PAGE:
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The ’80s poised to be the next ‘big thing’ in music memorabilia

If there is a music collectibles category that is increasingly demanding high prices, it is the ’80s, especially hard rock.
THIS SIGNED MOTLEY CRUE guitar was among the offerings in a Rock Star Auctions event. Photo couretsy Rock Star Auctions

THIS SIGNED MOTLEY CRUE guitar was among the offerings in a Rock Star Auctions event. Photo couretsy Rock Star Auctions

By Susan Sliwicki

Every collector dreams of owning a top-shelf, holy grail item. But how do you ensure you’ll have spot at the head of the collecting class someday? Well, it’s kind of like a 401(K) plan. There’s a lot of saving and planning, some discipline, and quite a wait for payoff.

“If you buy to collect, then the golden rule still is to keep whatever you have sealed, whether you buy an album or a CD or toy or anything,” said Jacques van Gool of Backstage Auctions. “Don’t be tempted to open it or listen to it. The moment you do, the item will lose value.”

Oh, sure, the item may still be in pristine condition. But breaking that protective seal is a lot like driving a brand-new car off the dealer’s lot: The depreciation starts the minute you do.

If you have any open or unsealed items, be sure to invest in good storage materials and bag them up now, because at the end of the day, the value of the collectible is driven by its condition. If you have vinyl, be sure to store it with a backing board, so the corners won’t bend.

For those of us who have limited impulse control, consider buying today’s “limited-edition” collectibles in duplicates — one to enjoy, and one to save for the future as a true collectible.

Just don’t expect to see a massive return on your investment overnight, van Gool warns. You need to be patient enough to keep the piece long enough so it can grow in value.

“Everything in music collectibles are like wine. There’s an incubation period, and they need to ripen and they need to season,” van Gool said. “If you buy something now and try to sell it or trade it in the first 10 years, the chances are the piece you bought is at the same value, or it might have lost a little bit of value,” he said. “That’s not different than the bundles of money we pay today for items from the 1960s and the 1970s. Back in the ’60s and ’70s, they were worth nothing.”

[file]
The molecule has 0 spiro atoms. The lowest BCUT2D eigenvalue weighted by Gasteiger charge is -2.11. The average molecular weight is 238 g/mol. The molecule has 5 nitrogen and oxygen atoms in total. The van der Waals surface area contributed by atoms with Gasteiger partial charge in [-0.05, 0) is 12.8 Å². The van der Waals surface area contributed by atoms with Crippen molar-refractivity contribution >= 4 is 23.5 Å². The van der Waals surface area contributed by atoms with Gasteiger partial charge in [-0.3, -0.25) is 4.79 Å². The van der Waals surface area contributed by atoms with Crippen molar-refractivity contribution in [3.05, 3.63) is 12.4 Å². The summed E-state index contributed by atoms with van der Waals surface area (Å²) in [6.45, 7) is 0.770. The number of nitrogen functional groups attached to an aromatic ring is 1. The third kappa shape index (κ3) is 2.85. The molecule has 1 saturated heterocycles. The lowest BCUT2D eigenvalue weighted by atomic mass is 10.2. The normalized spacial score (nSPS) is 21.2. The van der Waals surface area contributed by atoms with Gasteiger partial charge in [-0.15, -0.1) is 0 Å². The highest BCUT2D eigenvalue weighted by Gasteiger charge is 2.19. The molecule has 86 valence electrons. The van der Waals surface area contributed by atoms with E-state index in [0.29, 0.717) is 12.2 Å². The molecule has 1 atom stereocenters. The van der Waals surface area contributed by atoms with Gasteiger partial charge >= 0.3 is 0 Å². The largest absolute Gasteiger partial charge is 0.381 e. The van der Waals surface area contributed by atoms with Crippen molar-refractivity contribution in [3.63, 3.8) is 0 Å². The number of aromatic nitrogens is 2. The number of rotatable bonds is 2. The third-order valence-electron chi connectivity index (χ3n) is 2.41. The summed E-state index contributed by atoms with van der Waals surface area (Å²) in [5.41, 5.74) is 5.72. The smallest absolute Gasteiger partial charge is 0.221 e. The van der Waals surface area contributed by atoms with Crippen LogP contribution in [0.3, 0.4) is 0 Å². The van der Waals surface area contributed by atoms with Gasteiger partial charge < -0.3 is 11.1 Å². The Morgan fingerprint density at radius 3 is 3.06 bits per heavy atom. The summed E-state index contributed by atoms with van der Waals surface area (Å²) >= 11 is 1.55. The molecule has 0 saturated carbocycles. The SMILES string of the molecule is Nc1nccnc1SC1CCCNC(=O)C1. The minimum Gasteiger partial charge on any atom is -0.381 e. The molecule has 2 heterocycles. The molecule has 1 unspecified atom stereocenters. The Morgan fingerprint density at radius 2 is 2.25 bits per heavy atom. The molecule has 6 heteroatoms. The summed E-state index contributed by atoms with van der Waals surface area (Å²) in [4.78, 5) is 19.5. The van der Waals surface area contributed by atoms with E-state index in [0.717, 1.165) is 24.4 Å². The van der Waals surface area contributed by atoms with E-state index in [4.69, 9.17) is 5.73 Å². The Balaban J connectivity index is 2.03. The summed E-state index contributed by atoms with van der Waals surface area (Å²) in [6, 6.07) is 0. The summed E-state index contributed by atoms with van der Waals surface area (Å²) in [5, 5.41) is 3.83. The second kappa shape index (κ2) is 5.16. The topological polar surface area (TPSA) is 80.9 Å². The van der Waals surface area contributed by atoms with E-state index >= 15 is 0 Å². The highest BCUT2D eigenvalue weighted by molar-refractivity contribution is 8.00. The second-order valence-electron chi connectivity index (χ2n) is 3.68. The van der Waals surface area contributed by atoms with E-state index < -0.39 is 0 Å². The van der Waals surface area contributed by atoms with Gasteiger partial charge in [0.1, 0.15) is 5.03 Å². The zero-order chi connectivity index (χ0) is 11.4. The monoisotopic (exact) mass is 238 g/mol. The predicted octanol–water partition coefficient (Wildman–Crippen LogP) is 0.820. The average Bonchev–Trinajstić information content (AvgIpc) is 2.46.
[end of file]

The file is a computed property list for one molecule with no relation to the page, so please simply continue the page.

So, what are the items you should be saving today for your collecting investment tomorrow? Keep in mind that there is no such thing as a “foolproof” investment. That said, for the most part, everything that was collectible — records, posters, signed memorabilia —is still collectible, van Gool says. But a few specific areas have enjoyed a bit of a growth spurt in recent years.

“One type of item that has become increasingly popular over the past five years are vintage T-shirts, and that entirely has to do with the fact that five, six years ago, vintage concert T-shirts became fashionable, so they were, all of a sudden, in style, and it was cool to be seen in style with a 1976 Peter Frampton T-shirt or a 1974 Blue Oyster Cult T-shirt,” van Gool said.

Vinyl is also enjoying a bit of a rebirth. “There’s more new vinyl that’s being sold,” van Gool said. “When you see large retailers such as Best Buy jump on the bandwagon to start selling vinyl again, that’s a good sign.”

And it’s not just Baby Boomers buying back their old albums.“It’s people in their 20s and 30s, who did not grow up with a record player who are now discovering the wonderful world of vinyl,” he said.

When it comes to a certain “genres” that are on the rise, new wave, post punk and metal all land on van Gool’s list.

“If there’s a category lately that is really jumping and more and more demanding high prices, it is the ’80s hard-rock, heavy metal, whether it’s Iron Maiden or Judas Priest or Metallica or Def Leppard or Saxon,” van Gool said.

When Backstage Auctions conducted a Motley Crue auction a few years ago, it was kind of a gamble for the auction house, van Gool said. “It ended up being our first completely, 100-percent-sold-out auction. It was an over-the-top auction.” The event was such a success that Backstage is planning another auction around hard-rock/heavy-metal items.

“I think this current decade, meaning 2010 through 2020, is probably the decade where you might start to see the popularity decline of a lot of 1970s bands,” van Gool said. “I think that is going to be replaced by the Madonnas and the U2s and the Princes of the world. They are already collectible. But I think they will become serious collectibles to the tune of where you see auction houses really honing in on what I call the late ’70s and 1980s pop and rock artists,” van Gool said.

Duran Duran, Spandau Ballet, Boy George ... they’re all heading for their day in the collectible sun, he predicted,

“Whatever you fell in love with as a teenager and as a high school student and college student ... once you’re in a job and made a career and bought a house and have a couple of cars, you’re at a point where you start looking back and becoming sentimental, and you start to associate a lot of happy moments of those years with the music you listened to,” van Gool said. “You want to reconnect with that time in your life; you want to own something, whether it’s as simple as a poster or T-shirt or album, or something really big.”

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